Wednesday, March 21, 2007
Nice office. Nice location, near Soho. Satisfied people around, quiet conversation, silence, fingers tapping keys, silence, lots of space, not a lot of intimacy or sharing life stories, but professionalism, gossip, malice, commradery, business, chatter, insights, exhaustion, restedness, a hodge-podge really. In this context, I play the role of a writer. Sign me up! Oh, you did. Anyway …
I have a headache that subsides when I put the cooler part of my backhand above my brow.
I better say something interesting or you won’t want to read anymore.
One thing I notice about New York City is how much you can find yourself here, really fast. Also, you can lose yourself here, really fast. And people like to do a little bit of both.
I was on a train ride the other day. The doors were closing, ‘ding-dong,’ and a tall, black man squeezed in before they clamped shut. The air released from the breaks to signal our shimmying bottoms on the slippery seats as the metal caterpillar lurched forward.
I was looking right at this man because he drew attention with his exasperated posture and tallness. I was staring to my own embarrassment. I looked away and smiled because I had made even myself uncomfortable, plus he was not responding to my effort to gesture that I wasn’t staring to alienate so much as relate.
Then, just before we actually pulled away from the stop, I turned to look up again and saw a man who just missed our train. He stood there, looking at all of us inside. I had turned to the side and smiled after staring at the tall man, but not meaning to look at him. Still, when I looked up, I tripped on his gaze from outside into the car, he was shaking his head and smirking and looking right, square at me as if to say ‘dang it.’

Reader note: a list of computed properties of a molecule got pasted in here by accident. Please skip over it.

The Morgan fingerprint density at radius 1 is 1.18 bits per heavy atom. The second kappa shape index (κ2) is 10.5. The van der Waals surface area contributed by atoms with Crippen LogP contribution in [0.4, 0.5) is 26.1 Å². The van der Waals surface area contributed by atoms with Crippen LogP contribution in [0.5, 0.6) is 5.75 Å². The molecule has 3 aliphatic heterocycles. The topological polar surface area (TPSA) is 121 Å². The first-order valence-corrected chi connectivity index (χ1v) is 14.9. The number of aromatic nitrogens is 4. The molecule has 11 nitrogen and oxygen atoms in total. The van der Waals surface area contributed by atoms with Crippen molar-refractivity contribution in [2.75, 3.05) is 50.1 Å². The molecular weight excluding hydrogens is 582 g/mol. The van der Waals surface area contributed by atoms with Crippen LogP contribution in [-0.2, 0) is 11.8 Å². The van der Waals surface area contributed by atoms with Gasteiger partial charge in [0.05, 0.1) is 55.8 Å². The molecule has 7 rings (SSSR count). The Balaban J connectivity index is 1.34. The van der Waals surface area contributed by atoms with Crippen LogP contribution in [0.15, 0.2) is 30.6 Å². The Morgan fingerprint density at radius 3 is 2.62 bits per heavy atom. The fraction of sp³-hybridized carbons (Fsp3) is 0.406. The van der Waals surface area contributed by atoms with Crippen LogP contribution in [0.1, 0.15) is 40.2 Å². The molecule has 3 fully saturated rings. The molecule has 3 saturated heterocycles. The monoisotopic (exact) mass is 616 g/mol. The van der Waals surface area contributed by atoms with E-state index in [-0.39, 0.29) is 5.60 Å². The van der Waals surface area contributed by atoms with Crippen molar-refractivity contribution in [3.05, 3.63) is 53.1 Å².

His pointed stare would have been embarrassing or awkward had it not been for the fact that I would never see him again and had never seen him before.
I thought to myself: being in New York is like being surrounded by life and death. You see people for the first time and the last time within a period of a second. They are born and die to your awareness in fleeting succession. It’s like a lifetime in a day’s worth of meetings and partings.
Then I thought — that’s part of why it pays to be a subway performer. Because people might see you more than once, recognize you, and you live! You live, you don’t die. You make more of an impression. You are not a ghost, a figment, you are for real.
The way that guy looked at me when he missed the train though — so much drama and for what? For the sake of it, if you ask me. He did it because he could. He barely lived in my world. But then again, he lives, in this entry, in my memory. But it’s not him. It’s just his face, his shaking head, his sorry eyes and that heavenly clown act that helps me remember the game of life, death, imagination, memory and living in a sea of spirit that takes shape only when you scoop yourself together with your family or friends.